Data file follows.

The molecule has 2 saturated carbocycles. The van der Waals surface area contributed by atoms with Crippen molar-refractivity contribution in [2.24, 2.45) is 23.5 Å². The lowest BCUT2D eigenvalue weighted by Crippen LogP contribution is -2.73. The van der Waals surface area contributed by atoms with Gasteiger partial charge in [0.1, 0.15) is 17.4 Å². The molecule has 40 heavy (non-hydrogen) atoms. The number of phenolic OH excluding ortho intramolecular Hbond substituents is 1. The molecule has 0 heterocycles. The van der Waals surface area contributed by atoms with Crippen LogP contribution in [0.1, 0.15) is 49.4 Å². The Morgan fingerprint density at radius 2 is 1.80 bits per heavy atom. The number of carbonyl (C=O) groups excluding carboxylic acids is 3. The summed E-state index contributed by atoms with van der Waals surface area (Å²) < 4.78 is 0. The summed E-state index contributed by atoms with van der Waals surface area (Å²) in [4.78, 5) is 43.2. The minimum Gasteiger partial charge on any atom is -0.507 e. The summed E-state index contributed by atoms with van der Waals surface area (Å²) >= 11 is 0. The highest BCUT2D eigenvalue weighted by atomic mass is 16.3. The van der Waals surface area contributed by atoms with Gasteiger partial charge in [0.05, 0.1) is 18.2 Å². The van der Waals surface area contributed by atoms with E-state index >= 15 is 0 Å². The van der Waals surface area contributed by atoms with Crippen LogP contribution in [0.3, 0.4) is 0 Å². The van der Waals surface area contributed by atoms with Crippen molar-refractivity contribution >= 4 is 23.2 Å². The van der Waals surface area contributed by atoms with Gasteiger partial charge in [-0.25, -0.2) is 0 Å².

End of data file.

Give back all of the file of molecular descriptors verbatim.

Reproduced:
The molecule has 2 saturated carbocycles. The van der Waals surface area contributed by atoms with Crippen molar-refractivity contribution in [2.24, 2.45) is 23.5 Å². The lowest BCUT2D eigenvalue weighted by Crippen LogP contribution is -2.73. The van der Waals surface area contributed by atoms with Gasteiger partial charge in [0.1, 0.15) is 17.4 Å². The molecule has 40 heavy (non-hydrogen) atoms. The number of phenolic OH excluding ortho intramolecular Hbond substituents is 1. The molecule has 0 heterocycles. The van der Waals surface area contributed by atoms with Crippen LogP contribution in [0.1, 0.15) is 49.4 Å². The Morgan fingerprint density at radius 2 is 1.80 bits per heavy atom. The number of carbonyl (C=O) groups excluding carboxylic acids is 3. The summed E-state index contributed by atoms with van der Waals surface area (Å²) < 4.78 is 0. The summed E-state index contributed by atoms with van der Waals surface area (Å²) in [4.78, 5) is 43.2. The minimum Gasteiger partial charge on any atom is -0.507 e. The summed E-state index contributed by atoms with van der Waals surface area (Å²) >= 11 is 0. The highest BCUT2D eigenvalue weighted by atomic mass is 16.3. The van der Waals surface area contributed by atoms with Gasteiger partial charge in [0.05, 0.1) is 18.2 Å². The van der Waals surface area contributed by atoms with E-state index >= 15 is 0 Å². The van der Waals surface area contributed by atoms with Crippen LogP contribution in [0.3, 0.4) is 0 Å². The van der Waals surface area contributed by atoms with Crippen molar-refractivity contribution >= 4 is 23.2 Å². The van der Waals surface area contributed by atoms with Gasteiger partial charge in [-0.25, -0.2) is 0 Å².